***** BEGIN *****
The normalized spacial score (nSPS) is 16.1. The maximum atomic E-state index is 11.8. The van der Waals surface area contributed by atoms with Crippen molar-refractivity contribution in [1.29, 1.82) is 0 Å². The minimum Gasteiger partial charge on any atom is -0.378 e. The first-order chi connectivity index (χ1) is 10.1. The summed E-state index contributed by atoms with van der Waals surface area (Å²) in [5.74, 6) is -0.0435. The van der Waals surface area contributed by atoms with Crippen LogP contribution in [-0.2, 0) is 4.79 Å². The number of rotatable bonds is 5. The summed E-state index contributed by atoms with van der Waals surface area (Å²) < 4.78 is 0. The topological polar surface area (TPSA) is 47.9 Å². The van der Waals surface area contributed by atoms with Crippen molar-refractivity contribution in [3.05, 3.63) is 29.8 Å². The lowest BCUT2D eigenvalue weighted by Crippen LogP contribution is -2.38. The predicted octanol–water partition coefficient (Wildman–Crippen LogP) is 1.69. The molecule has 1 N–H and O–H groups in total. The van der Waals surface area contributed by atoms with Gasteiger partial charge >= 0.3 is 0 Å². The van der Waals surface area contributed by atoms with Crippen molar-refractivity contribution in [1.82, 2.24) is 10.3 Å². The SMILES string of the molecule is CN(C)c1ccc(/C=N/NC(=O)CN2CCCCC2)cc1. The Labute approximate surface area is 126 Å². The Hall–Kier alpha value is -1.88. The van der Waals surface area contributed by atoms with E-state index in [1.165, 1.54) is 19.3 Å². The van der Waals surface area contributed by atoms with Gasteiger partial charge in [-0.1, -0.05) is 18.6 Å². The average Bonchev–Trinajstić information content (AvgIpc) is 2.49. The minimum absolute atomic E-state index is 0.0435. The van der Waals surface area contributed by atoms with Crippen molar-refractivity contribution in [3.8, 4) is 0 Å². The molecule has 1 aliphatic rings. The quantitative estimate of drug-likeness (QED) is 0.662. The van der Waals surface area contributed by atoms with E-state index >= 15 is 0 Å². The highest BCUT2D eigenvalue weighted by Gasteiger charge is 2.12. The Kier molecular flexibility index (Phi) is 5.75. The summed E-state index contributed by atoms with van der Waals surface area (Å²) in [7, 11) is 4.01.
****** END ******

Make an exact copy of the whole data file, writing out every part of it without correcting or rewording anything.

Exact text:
The normalized spacial score (nSPS) is 16.1. The maximum atomic E-state index is 11.8. The van der Waals surface area contributed by atoms with Crippen molar-refractivity contribution in [1.29, 1.82) is 0 Å². The minimum Gasteiger partial charge on any atom is -0.378 e. The first-order chi connectivity index (χ1) is 10.1. The summed E-state index contributed by atoms with van der Waals surface area (Å²) in [5.74, 6) is -0.0435. The van der Waals surface area contributed by atoms with Crippen LogP contribution in [-0.2, 0) is 4.79 Å². The number of rotatable bonds is 5. The summed E-state index contributed by atoms with van der Waals surface area (Å²) < 4.78 is 0. The topological polar surface area (TPSA) is 47.9 Å². The van der Waals surface area contributed by atoms with Crippen molar-refractivity contribution in [3.05, 3.63) is 29.8 Å². The lowest BCUT2D eigenvalue weighted by Crippen LogP contribution is -2.38. The predicted octanol–water partition coefficient (Wildman–Crippen LogP) is 1.69. The molecule has 1 N–H and O–H groups in total. The van der Waals surface area contributed by atoms with Gasteiger partial charge >= 0.3 is 0 Å². The van der Waals surface area contributed by atoms with Crippen molar-refractivity contribution in [1.82, 2.24) is 10.3 Å². The SMILES string of the molecule is CN(C)c1ccc(/C=N/NC(=O)CN2CCCCC2)cc1. The Labute approximate surface area is 126 Å². The Hall–Kier alpha value is -1.88. The van der Waals surface area contributed by atoms with E-state index in [1.165, 1.54) is 19.3 Å². The van der Waals surface area contributed by atoms with Gasteiger partial charge in [-0.1, -0.05) is 18.6 Å². The average Bonchev–Trinajstić information content (AvgIpc) is 2.49. The minimum absolute atomic E-state index is 0.0435. The van der Waals surface area contributed by atoms with Crippen molar-refractivity contribution in [3.8, 4) is 0 Å². The molecule has 1 aliphatic rings. The quantitative estimate of drug-likeness (QED) is 0.662. The van der Waals surface area contributed by atoms with E-state index >= 15 is 0 Å². The highest BCUT2D eigenvalue weighted by Gasteiger charge is 2.12. The Kier molecular flexibility index (Phi) is 5.75. The summed E-state index contributed by atoms with van der Waals surface area (Å²) in [7, 11) is 4.01.